The resurgence of dumb phones worldwide23. 07. 2022 Saturday / By: Robert Denes / Generic / Exact time: BST / Print this page
In 2020, one billion mobile devices without internet access were sold worldwide. Social networks, internet connection from anywhere and the most modern mobile phone. In a hyper-connected world, it seems impossible to think that sales of so-called "silent phones" - as opposed to the English term "smartphone" or smart phone - will see an increase in sales today.
They reigned in the early 2000s and are only used for calling or messaging, without an internet connection and thus without the possibility of accessing social networks such as Instagram, Facebook, Twitter or TikTok. What was considered a real revolution in its time, the first mobile phones can now be purchased for 20 euros on various online portals. Commonly known as "bricks", they gave way to more sophisticated models until they reached today's "smartphones", which can cost more than 1000 euros.
However, a study by Counterpoint, a consulting firm specializing in the analysis of global trends in the technology and communication sector, points to the revival of "dumb" mobiles, with sales reaching 1,000 million in 2020, compared to 400 million in 2019. The interest in old-fashioned devices can also be seen in Google searches, which show an 89% increase in the number of queries related to "dumb" phones between 2018 and 2021, according to Google. As reported by SEMrush software.
Mobile "everything in life" at minimal cost Joaquín Martínez, who at the age of 49 has never used a smartphone, can communicate with his family with a "lifetime" phone, chose to purchase a cheap mobile phone without the possibility of connecting to the Internet.
Joaquín Martínez, the "stupid" phone user says: Friends and colleagues. "I don't know how many years I've had this cell phone. I bought a very simple cell phone in Jaca and it never broke," says Martínez. One of the advantages he sees in this type of device is its cost: "I pay ten euros a month for unlimited calls and that's it."
On the other hand, a recent study carried out by Unicef reveals that one in three Spanish adolescents use technology-related social networks and screens in a "problematic" way. This follows from the report "The impact of technology on adolescence", which was created with the participation of more than 50,000 Spanish adolescents. The average age at which a minor notices their first mobile phone with Internet access is 11 years old, and almost all of those in the report say they are connected to the network.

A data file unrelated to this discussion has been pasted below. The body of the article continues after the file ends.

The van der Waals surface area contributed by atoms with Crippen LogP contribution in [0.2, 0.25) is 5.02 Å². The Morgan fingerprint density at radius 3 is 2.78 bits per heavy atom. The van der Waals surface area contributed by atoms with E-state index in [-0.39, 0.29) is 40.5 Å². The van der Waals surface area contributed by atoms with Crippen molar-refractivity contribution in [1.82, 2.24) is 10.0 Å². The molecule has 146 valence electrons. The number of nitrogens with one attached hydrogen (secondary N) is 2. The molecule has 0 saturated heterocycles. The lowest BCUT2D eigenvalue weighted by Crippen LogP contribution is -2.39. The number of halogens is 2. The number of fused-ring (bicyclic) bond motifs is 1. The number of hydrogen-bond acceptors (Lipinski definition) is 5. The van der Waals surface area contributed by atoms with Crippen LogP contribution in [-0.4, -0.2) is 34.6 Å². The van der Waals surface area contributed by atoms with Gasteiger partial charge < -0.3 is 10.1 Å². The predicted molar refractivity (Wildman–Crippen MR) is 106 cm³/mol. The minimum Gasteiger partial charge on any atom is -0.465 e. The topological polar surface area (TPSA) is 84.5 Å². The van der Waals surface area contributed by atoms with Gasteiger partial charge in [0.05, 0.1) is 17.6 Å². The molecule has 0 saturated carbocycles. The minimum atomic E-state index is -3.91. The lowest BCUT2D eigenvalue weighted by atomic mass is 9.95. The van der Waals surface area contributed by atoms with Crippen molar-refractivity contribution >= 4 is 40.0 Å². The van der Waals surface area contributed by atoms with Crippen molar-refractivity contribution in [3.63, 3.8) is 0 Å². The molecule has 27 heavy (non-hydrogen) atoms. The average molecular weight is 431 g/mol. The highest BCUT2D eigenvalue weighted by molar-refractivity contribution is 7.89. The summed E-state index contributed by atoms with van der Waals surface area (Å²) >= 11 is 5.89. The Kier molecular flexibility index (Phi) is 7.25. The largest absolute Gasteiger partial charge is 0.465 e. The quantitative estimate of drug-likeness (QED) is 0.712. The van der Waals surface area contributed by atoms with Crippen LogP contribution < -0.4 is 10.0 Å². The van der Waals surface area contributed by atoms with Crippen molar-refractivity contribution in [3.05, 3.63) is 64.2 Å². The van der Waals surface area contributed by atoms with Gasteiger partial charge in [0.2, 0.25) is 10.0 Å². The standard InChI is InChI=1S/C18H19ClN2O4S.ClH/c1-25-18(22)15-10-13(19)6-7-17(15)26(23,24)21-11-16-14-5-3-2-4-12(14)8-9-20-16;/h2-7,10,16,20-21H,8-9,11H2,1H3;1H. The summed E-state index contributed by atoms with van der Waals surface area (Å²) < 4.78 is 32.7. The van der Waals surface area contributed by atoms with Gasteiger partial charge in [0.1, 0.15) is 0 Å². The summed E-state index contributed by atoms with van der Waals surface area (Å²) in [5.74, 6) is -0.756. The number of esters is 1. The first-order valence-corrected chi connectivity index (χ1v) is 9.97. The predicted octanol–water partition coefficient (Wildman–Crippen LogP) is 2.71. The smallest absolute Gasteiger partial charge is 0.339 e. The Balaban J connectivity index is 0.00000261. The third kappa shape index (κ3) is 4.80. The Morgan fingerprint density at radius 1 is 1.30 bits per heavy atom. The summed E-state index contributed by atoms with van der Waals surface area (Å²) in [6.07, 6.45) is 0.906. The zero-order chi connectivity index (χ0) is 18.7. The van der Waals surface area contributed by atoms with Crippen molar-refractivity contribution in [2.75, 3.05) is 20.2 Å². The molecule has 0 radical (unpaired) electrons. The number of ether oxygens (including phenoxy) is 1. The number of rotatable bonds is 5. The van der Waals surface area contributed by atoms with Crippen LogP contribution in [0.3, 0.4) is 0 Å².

"More than addiction, we are talking about the excessive or inappropriate use of the mobile phone. This can be seen from your device, the time you use it and if it is many hours. If you find that you have difficulty concentrating, people will tell you that they cannot talk to you without the screen you wouldn't look or worry about being connected to what's in front of you. Because you can be connected to a million things, but you're disconnected from what's next to you," explains new technologies Cristina Rocafort, a psychologist specializing in drug addiction.
The psychologist admitted that in his practice in the capital of Aragon, the number of patients who are addicted to mobile phones has been increasing. Rocafort prefers that users learn to manage their mobile use rather than avoid it, but admits that using a "dumb" phone can help in some cases.
"It can allow you to take better care of your relationships, because for example, if you need something, you will call me, so I communicate less, but better," he concludes.